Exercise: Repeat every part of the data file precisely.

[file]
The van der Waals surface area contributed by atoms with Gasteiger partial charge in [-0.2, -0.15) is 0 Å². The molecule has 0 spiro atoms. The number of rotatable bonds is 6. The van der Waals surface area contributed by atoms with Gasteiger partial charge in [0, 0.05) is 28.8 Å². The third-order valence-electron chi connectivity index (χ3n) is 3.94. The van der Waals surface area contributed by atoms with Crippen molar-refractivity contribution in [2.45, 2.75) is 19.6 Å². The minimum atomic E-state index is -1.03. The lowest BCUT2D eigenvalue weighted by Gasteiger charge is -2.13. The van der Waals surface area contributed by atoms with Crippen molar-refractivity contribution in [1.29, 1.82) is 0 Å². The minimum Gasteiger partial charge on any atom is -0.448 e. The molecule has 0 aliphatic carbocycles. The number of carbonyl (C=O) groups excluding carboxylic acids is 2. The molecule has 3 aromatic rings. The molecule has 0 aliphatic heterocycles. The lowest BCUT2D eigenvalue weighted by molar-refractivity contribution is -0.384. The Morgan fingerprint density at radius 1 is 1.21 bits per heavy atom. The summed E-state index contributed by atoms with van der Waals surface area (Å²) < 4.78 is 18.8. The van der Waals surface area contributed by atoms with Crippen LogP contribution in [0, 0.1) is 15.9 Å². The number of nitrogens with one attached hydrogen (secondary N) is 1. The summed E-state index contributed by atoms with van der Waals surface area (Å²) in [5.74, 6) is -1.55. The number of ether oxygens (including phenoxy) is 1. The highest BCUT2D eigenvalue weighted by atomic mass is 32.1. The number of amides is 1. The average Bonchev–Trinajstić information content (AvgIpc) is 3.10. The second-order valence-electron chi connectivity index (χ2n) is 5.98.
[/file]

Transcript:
The van der Waals surface area contributed by atoms with Gasteiger partial charge in [-0.2, -0.15) is 0 Å². The molecule has 0 spiro atoms. The number of rotatable bonds is 6. The van der Waals surface area contributed by atoms with Gasteiger partial charge in [0, 0.05) is 28.8 Å². The third-order valence-electron chi connectivity index (χ3n) is 3.94. The van der Waals surface area contributed by atoms with Crippen molar-refractivity contribution in [2.45, 2.75) is 19.6 Å². The minimum atomic E-state index is -1.03. The lowest BCUT2D eigenvalue weighted by Gasteiger charge is -2.13. The van der Waals surface area contributed by atoms with Crippen molar-refractivity contribution in [1.29, 1.82) is 0 Å². The minimum Gasteiger partial charge on any atom is -0.448 e. The molecule has 0 aliphatic carbocycles. The number of carbonyl (C=O) groups excluding carboxylic acids is 2. The molecule has 3 aromatic rings. The molecule has 0 aliphatic heterocycles. The lowest BCUT2D eigenvalue weighted by molar-refractivity contribution is -0.384. The Morgan fingerprint density at radius 1 is 1.21 bits per heavy atom. The summed E-state index contributed by atoms with van der Waals surface area (Å²) < 4.78 is 18.8. The van der Waals surface area contributed by atoms with Crippen LogP contribution in [0, 0.1) is 15.9 Å². The number of nitrogens with one attached hydrogen (secondary N) is 1. The summed E-state index contributed by atoms with van der Waals surface area (Å²) in [5.74, 6) is -1.55. The number of ether oxygens (including phenoxy) is 1. The highest BCUT2D eigenvalue weighted by atomic mass is 32.1. The number of amides is 1. The average Bonchev–Trinajstić information content (AvgIpc) is 3.10. The second-order valence-electron chi connectivity index (χ2n) is 5.98.